Social sin resides within a group or a community of people. It exists within any structure in society that oppresses human beings, violates human dignity, stifles freedom and/or imposes great inequity. The only way we can recognize these sinful structures is if we step outside our own world and consider the world from another person's perspective. Once we have recognized these patterns and structures that are sinful, we need to move toward action on behalf of justice and the common good.
From the Encyclical, Charity in Truth (Caritas in Veritate), by Pope Benedict XVI
“The Church’s wisdom has always pointed to the presence of original sin in social conditions and in the structure of society: Ignorance of the fact that man has a wounded nature inclined to evil gives rise to serious errors in the areas of education, politics, social actions and morals” (#34).
“Certain sins, moreover, constitute by their very object a direct assault on one’s neighbor. Such sins in particular are known as social sins. Social sin is every sin committed against the justice due in relations between individuals, between the individual and the community, and also between the community and the individual” (#118).
“The structures of sin . . . must be purified and transformed into structures of solidarity through the creation or appropriate modification of laws, market regulations, and juridical systems” (#193).
As theologian Gregory Baum says, “Personal sin is freely chosen; social sin is collective blindness. There is sin as deed and sin as illness."
Social sin resides within a group or a community of people. It exists within any structure in society that oppresses human beings, violates human dignity, stifles freedom and/or imposes great inequity.
The only way we can recognize these sinful structures is if we step outside our own world and consider the world from another person's perspective. For example:
Men need to understand the frustration of women who cannot achieve economic equity in society, despite equal training and hard work.
Anglos need to understand the debilitating effects of racism on an African American’s self-esteem before black and white persons can move together to address the structural roots of racism.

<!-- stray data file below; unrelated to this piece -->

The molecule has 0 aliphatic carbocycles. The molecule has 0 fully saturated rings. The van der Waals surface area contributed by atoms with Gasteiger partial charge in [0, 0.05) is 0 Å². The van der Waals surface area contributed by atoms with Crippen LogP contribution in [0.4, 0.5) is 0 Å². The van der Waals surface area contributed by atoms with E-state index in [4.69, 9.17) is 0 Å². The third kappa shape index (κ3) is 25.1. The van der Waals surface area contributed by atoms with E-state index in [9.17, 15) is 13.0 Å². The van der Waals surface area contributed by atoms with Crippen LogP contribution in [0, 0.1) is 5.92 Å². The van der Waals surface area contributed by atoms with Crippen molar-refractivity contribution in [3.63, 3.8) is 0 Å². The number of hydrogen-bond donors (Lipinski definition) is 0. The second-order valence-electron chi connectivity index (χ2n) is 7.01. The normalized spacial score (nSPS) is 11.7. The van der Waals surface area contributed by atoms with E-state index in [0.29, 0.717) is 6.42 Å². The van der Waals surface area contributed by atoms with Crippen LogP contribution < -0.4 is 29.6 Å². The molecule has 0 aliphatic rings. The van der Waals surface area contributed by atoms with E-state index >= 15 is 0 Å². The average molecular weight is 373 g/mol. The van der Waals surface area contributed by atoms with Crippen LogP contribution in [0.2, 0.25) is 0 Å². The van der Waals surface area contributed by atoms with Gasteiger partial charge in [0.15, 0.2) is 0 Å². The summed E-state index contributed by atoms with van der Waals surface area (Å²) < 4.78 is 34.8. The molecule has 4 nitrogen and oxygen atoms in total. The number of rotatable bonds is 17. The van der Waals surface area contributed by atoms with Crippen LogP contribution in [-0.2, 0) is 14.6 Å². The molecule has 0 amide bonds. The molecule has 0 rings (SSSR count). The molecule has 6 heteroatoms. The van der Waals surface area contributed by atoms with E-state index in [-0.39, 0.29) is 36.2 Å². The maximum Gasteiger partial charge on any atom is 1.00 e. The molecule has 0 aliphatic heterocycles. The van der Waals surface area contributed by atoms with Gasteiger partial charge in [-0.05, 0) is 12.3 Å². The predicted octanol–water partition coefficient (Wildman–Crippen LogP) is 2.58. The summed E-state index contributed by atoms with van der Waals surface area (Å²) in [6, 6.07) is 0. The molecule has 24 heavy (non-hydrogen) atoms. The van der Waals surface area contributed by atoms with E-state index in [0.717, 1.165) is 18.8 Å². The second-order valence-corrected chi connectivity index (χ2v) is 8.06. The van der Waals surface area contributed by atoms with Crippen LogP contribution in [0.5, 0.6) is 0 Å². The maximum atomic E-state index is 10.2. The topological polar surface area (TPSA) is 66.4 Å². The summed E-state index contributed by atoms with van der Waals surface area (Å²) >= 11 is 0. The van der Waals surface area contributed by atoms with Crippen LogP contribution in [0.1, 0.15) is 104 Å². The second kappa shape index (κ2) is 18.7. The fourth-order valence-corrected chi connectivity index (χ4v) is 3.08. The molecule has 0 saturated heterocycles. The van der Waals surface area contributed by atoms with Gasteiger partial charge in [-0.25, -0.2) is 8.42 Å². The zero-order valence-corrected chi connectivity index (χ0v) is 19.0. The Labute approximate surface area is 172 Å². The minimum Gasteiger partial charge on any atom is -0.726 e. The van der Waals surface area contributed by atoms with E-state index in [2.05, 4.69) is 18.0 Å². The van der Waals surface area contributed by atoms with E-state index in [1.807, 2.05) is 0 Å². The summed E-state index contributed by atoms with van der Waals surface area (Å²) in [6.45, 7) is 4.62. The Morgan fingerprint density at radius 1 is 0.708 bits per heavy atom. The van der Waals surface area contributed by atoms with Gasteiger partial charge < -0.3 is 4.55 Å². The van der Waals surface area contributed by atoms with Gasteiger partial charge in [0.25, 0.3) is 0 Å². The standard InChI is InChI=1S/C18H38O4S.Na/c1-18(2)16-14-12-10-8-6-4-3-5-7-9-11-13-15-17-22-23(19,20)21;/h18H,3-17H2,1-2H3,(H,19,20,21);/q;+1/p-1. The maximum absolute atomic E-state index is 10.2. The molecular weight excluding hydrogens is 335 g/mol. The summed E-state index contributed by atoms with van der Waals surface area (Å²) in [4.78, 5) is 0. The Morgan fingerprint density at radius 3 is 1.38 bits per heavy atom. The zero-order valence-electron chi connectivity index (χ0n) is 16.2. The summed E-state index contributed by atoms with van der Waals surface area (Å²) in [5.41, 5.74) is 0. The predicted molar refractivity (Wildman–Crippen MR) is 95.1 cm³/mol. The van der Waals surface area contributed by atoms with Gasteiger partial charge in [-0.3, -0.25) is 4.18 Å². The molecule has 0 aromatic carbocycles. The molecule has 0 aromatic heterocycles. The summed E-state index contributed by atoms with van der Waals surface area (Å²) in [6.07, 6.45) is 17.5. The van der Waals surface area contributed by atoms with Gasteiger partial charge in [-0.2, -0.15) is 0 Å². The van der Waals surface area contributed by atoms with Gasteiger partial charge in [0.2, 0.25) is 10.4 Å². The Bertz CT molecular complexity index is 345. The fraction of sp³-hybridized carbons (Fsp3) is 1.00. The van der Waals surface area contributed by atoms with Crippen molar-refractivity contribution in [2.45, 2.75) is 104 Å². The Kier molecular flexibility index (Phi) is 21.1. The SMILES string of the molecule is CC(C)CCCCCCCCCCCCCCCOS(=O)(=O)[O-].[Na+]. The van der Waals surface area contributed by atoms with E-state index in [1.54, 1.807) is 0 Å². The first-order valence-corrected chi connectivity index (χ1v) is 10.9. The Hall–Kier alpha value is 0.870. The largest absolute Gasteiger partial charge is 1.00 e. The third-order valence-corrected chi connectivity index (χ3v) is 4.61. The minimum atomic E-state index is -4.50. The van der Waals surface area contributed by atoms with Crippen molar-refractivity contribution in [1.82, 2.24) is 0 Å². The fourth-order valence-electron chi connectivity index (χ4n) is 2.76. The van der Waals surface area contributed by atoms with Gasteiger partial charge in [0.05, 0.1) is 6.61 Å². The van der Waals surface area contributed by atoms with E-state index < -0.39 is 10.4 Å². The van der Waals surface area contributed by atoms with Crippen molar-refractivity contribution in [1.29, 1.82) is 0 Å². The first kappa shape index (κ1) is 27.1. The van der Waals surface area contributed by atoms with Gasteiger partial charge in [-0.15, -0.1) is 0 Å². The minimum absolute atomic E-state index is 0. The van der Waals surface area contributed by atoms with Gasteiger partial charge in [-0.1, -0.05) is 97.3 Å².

People who do not live in poverty need to look outside their own experience and find ways to identify with people who do live in poverty with little to no means of escape.
Social sin results in structures, laws and policies that perpetuate widespread poverty, inequality, discrimination, violence, and other injustices. Once we have recognized these patterns and structures that are sinful, we need to move toward action on behalf of justice and the common good. Such action must be collaborative; it must involve the participation of the victims as well as the perpetrators of injustice, all of which is based on a genuine desire to move toward justice by both parties. This basis is a foundation for Catholic social action. As Catholics, we believe in the willingness, indeed, the need, of men and women to respond to grace and build a more just and humane society. What has impeded us in the past and left this supposition untried and untested has been the challenge of bringing those who live in poverty and those who are not living in poverty together, to contribute with one another toward the common good.
Here is one example of how social sin results in unjust structures, laws and policies.
The following excerpt is from “The Reality of Economic Privilege: The Connection between Racism and Poverty,” Catholic Charities USA Issue Brief, Poverty and Racism: Overlapping Threats to the Common Good, 2008, pgs. 11-12. Used with permission.
The privileged status of whiteness did not ‘just happen.” It has been deliberately constructed over a long period of time. White privilege is the result of social policies, institutions, and procedures that deliberately created a system that advanced the welfare of white Americans and impeded the opportunities of persons of color.
Among the most important effects and manifestations of white privilege are the economic advantages that have been conferred upon white Americans by public policy and political power throughout our history. Racism inevitably causes economic disadvantages and burdens for groups of color. Here are several key events and movements that exemplify the link between race and poverty, events that both burdened people of color seeking to escape poverty and eased the way for white Americans to advance their economic fortunes.
The institution of slavery. Slavery means exploited labor, the labor of enslaved Africans was essential for creating wealth for others from which they often derived no benefit. Slavery resulted in the creation of wealth not only for the white slave-holding elite, but for all who benefited from and participated in a “slavery-centered “economy (e.g. Merchants, bankers, fishermen, shipbuilders, traders, auctioneers, bounty hunters, and immigrant farmers).